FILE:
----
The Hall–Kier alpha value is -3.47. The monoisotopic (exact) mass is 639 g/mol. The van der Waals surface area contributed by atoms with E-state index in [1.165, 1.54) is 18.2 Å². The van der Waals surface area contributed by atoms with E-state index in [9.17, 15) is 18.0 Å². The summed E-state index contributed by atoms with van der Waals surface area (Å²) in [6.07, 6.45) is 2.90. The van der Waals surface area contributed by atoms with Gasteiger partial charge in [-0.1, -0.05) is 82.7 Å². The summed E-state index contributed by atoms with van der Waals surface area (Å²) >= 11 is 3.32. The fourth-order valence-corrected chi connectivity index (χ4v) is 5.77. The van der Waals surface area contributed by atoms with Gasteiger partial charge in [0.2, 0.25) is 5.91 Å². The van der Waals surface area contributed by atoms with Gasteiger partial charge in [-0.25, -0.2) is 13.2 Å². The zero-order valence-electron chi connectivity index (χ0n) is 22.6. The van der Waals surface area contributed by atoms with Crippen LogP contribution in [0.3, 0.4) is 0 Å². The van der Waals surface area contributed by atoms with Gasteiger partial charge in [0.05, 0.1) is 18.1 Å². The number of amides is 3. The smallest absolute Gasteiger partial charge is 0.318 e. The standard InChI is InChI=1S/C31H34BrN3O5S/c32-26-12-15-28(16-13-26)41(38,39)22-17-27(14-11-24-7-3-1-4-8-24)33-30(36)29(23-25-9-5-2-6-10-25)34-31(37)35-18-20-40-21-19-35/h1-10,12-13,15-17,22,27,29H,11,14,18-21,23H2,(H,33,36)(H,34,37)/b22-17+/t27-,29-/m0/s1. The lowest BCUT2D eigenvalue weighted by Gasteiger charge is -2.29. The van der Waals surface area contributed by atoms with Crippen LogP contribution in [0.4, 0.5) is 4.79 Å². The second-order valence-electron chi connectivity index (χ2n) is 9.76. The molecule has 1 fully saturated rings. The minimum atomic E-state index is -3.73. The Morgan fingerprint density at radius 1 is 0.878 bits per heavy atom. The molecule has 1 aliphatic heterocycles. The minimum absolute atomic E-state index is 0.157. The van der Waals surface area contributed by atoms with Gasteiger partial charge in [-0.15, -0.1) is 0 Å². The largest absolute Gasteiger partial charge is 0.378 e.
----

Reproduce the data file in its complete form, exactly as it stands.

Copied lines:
The Hall–Kier alpha value is -3.47. The monoisotopic (exact) mass is 639 g/mol. The van der Waals surface area contributed by atoms with E-state index in [1.165, 1.54) is 18.2 Å². The van der Waals surface area contributed by atoms with E-state index in [9.17, 15) is 18.0 Å². The summed E-state index contributed by atoms with van der Waals surface area (Å²) in [6.07, 6.45) is 2.90. The van der Waals surface area contributed by atoms with Gasteiger partial charge in [-0.1, -0.05) is 82.7 Å². The summed E-state index contributed by atoms with van der Waals surface area (Å²) >= 11 is 3.32. The fourth-order valence-corrected chi connectivity index (χ4v) is 5.77. The van der Waals surface area contributed by atoms with Gasteiger partial charge in [0.2, 0.25) is 5.91 Å². The van der Waals surface area contributed by atoms with Gasteiger partial charge in [-0.25, -0.2) is 13.2 Å². The zero-order valence-electron chi connectivity index (χ0n) is 22.6. The van der Waals surface area contributed by atoms with Crippen LogP contribution in [0.3, 0.4) is 0 Å². The van der Waals surface area contributed by atoms with Gasteiger partial charge in [0.05, 0.1) is 18.1 Å². The number of amides is 3. The smallest absolute Gasteiger partial charge is 0.318 e. The standard InChI is InChI=1S/C31H34BrN3O5S/c32-26-12-15-28(16-13-26)41(38,39)22-17-27(14-11-24-7-3-1-4-8-24)33-30(36)29(23-25-9-5-2-6-10-25)34-31(37)35-18-20-40-21-19-35/h1-10,12-13,15-17,22,27,29H,11,14,18-21,23H2,(H,33,36)(H,34,37)/b22-17+/t27-,29-/m0/s1. The lowest BCUT2D eigenvalue weighted by Gasteiger charge is -2.29. The van der Waals surface area contributed by atoms with Crippen LogP contribution in [0.4, 0.5) is 4.79 Å². The second-order valence-electron chi connectivity index (χ2n) is 9.76. The molecule has 1 fully saturated rings. The minimum atomic E-state index is -3.73. The Morgan fingerprint density at radius 1 is 0.878 bits per heavy atom. The molecule has 1 aliphatic heterocycles. The minimum absolute atomic E-state index is 0.157. The van der Waals surface area contributed by atoms with Gasteiger partial charge in [-0.15, -0.1) is 0 Å². The largest absolute Gasteiger partial charge is 0.378 e.